I agree that rather than calculating gas costs, Rob should just pay at the gas station stops. They probably won’t start or end on empty, but I think that is a relaxed and chill way to do it… and the other student is putting miles on their car, so that seems fair. Meals being shared seems romantically charged and puts pressure on spending. My vote is he should bring car snacks to share and fill up the tank.

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  6. Carolyn Russell

    I’m in agreement with all the people who have already commented – the friend would already be making the drive, so those miles on the car would be an issue either way. But splitting the cost of gas is perfect for both parties, though I wouldn’t pull out a calculator and write a check or anything. I’m not sure how long the drive is/how much gas would be needed, but I’d take turns paying for a fill-up (and if only one is needed, maybe just pay for the one direction and the friend can pay for the other leg of the trip). As for meals, I think they should handle that however they as friends usually do (do they take turns paying for meals? Or do they order separately and pay their own way? Whatever it is, I don’t think it has anything to do with the road trip!). As a thank you, it might be nice if he showed up with some road trip snacks (provided the friend doesn’t mind eating in the car!). But some bottles of water, pretzels, and gummy bears (or some other assortment of food/drink and/or sweet/salty) would be a bonus for the driver and make them more likely to invite him again in the future! :)

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  7. Mary

    I took lots of road trips of various lengths with college friends and would just ask them what they wanted for gas. The answer varied from “Nothing” to “Twenty bucks” to “I’ll save all the receipts and give everyone an itemized bill at the end of the trip.” And I agree with Monica, no one thought about the cost of wear and tear.

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  8. Celeste

    He should offer to pay for half of the gas, and he should offer to share the driving. IIf They should be on their own for meals, because one person always has a bigger appetite. He should make sure not to leave any trash in the car; it can really add up on a road trip.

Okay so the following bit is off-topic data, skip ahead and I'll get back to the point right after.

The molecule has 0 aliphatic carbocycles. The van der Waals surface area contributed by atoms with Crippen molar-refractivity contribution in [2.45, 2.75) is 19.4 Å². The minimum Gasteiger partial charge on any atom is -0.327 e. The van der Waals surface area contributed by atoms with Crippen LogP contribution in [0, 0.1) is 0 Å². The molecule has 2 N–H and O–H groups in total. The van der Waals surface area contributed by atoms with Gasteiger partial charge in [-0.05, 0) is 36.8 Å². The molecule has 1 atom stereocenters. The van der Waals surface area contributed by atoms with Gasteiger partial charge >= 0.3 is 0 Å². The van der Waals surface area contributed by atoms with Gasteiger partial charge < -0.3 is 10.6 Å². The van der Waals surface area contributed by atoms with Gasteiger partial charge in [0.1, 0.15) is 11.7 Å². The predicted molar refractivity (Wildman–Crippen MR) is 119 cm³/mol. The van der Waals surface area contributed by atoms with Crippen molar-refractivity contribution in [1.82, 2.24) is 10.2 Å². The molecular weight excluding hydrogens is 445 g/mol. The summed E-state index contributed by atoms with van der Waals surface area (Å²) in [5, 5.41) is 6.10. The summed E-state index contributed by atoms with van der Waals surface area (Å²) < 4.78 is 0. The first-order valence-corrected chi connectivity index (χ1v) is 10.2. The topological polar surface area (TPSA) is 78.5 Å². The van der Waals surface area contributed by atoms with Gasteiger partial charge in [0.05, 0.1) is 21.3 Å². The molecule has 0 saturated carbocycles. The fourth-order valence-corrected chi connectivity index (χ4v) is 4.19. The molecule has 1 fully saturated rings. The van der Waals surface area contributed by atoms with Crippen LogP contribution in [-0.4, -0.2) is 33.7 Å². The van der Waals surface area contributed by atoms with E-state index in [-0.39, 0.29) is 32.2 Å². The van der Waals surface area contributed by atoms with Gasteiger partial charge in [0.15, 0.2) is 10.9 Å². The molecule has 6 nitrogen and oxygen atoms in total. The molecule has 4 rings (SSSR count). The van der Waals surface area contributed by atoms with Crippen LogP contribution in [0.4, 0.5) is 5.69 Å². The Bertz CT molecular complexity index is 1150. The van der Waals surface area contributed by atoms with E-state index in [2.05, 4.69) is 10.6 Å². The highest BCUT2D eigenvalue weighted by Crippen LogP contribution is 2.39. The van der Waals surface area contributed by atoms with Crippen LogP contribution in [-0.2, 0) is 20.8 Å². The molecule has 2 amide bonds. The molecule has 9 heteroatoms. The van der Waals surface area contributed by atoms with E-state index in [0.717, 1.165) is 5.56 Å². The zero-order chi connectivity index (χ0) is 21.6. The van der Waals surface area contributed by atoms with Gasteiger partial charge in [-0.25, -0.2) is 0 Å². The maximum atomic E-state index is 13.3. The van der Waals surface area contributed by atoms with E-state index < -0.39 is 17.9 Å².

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  9. JMV

    1/2 of the gas. Instead of making this awkward and using math, just alternate filling the tank. He buys it the first time they stop; she buys it next.
    Freshman yr, a guy’s family from my same hometown picked him up and brought me along. I don’t think we exchanged any cash because his parents paid for everything. They were the type of family that enjoyed taking secondary roads with a max speed of 45 mph for the 300 mile trip. They felt it made the trip go faster. There were several times I had to stop myself from beating my forehead against the car window. Ha. Odd that I can remember that from over 20 yrs ago, but cannot remember his name. Terrible.

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  10. LK

    He pays for approximately half the gas. Either by paying to fill the tank or by offering cash that is a round number and more than half the cost. They should not be adding up receipts and figuring it out to the penny. Bringing snacks to share is always a nice gesture.

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  11. Jenn

    He pays 1/2 gas and shares some snacks as any roadtripping buddy should do. He should be upfront about paying for 1/2 gas and should suggest alternating paying for tank refills. He goes first and also checks in to see if his driver thinks he owes anything additional when they arrive. He should have some cash to casually settle up at the end.

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  12. Holly

    I agree with everyone else. When I attended college a 15-hour drive from home, I several times rode with strangers who posted cards on a “ride board” in the student union. (Yet I would not be so brave today!) Only once was it scary … I was riding with a set of twins who argued a lot about driving/directions and at one point the girl twin reached over and turned the wheel while her brother was driving. But we all survived. :P

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  13. Ernie